Carbon Credits from RCW tree planting

A paper by Russ Ballard from the Climate Change Committee 


The Carbon Zero project will be estimating RCW’s C footprint.  Once estimated, the club will need either purchase Carbon Credits at ca. $25/tonne of Carbon or apply any credits it has earned from its tree planting activities in order to achieve and retain Carbon Zero certification.  There are a number of questions relating to both the quantum and availability to RCW of carbon credits from the clubs past and projected plantings of indigenous trees:


  1. Can carbon credits be earned from planting indigenous trees?
    Indigenous and other forests set aside or planted as ‘Permanent Forest Sinks’ post 1990 were eligible for registration to earn C credits under the “Permanent Forest Sink Initiative”(PFSI).  This scheme, which existed separate from the Emissions Trading Scheme (ETS), has now been put into abeyance pending the outcome of the review of the ETS. Current policy is to incorporate the PFSI into an amended ETS planned to be brought into effect by late 2019 through an amendment to the Climate Change Response Act 2002. It is anticipated the rules under the ETS will not be too dissimilar to those that were in effect under the PFSI. 

    Answer:  Yes
  2. Can RCW earn credits from plantings on other-people’s land?

    RCW’s past and future plantings are and will be on the land made available by other individuals or institutions and other parties will be involved in the funding and planting arrangements.  In order to earn credits the interested parties will need to agree to the planted areas being registered by the land owner (will involve some costs and future commitments to maintain the forest) and to the allocation of earned credits amongst the interested parties (which may have to be by separate contract with the landowner). 

    Answer: Qualified yes
    1. What is the timing and quantum of any credits RCW may earn?

      a) No credits could be obtained until registrations open under the amended ETS (Assume 2020)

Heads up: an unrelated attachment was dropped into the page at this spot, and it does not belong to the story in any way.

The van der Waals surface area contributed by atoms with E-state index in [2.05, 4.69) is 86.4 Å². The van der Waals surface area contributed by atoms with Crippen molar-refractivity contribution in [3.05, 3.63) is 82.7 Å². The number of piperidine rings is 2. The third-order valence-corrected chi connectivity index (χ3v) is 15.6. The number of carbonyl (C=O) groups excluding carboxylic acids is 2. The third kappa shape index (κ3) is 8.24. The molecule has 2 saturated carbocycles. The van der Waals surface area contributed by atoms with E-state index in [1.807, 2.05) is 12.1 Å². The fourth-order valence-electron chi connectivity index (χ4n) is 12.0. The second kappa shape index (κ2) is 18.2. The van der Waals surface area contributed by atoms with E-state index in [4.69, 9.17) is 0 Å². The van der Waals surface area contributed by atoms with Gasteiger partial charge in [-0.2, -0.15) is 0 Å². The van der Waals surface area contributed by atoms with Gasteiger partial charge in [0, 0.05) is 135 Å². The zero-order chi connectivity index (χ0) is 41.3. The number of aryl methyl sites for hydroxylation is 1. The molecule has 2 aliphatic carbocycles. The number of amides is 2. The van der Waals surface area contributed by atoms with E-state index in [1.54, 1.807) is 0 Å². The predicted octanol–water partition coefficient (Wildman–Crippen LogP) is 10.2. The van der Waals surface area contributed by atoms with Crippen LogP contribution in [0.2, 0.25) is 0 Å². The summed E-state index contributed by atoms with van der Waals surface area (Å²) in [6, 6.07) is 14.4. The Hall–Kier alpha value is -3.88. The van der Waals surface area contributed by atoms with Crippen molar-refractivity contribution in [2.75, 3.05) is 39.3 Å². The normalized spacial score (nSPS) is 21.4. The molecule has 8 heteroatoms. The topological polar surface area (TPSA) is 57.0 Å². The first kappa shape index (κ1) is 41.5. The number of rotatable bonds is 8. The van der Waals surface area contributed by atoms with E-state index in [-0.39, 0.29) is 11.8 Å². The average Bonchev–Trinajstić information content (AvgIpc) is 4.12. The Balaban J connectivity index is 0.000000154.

b) Assuming:
          (i) WCC and RCW agree to register the areas estimated by Richard Norman to have been planted in the Townbelt by RCW since 2011 (ca. 30,000 trees at 2000/ha = 15ha at an average age of ca. 4 years),
          (ii) that WCC and RCW agree to a 50:50 sharing of credits and
          (iii) the look up tables for estimating carbon sequestration in indigenous forests in the PFSI apply under the updated ETS scheme (4.6 tonnes of carbon dioxide/ha for 4-year-old indigenous forests) then credits potentially      available on registration in 2020: RCW credits = 15 x 4.6 x 0.5 = 34.5 (ca. $860 at current value)

      (c) Under the RCW 100k tree scheme as part of the centenary Richard estimates we will plant another 15,000 trees/year (ca.7.5ha) for each of the next 3 years. Carbon sequestration in indigenous forests is slow initially but then increases steadily with age. Five years out the ca. 37.5 ha would be accumulating credits at around 4/ha/year on a sustainable basis. This is ca. 75 credits per year for RCW (at current values $ 1875/year)

      (d) RCW is examining the possibility of a Forest Peace Trust to leverage funds from The ‘Matariki Tu Rukau’ and ‘One Billion Tree’ programmes to facilitate the planting of substantial areas in permanent indigenous forests. RCW, through its leadership of this initiative, may be able to negotiate some rights to carbon credits arising from these plantings. The areas could be large, but RCW’s share may be quite small in view of the number of parties involved.  It is difficult to forecast any quantum or likelihood of carbon credits available from this programme at this stage.

      Answer:         None before 2020/2021, possible initial allocation of 35 credits in 2020/2021, possible annual allocation of 75 credits/yr from 2025, Unknown credits for Forest Peace Trust
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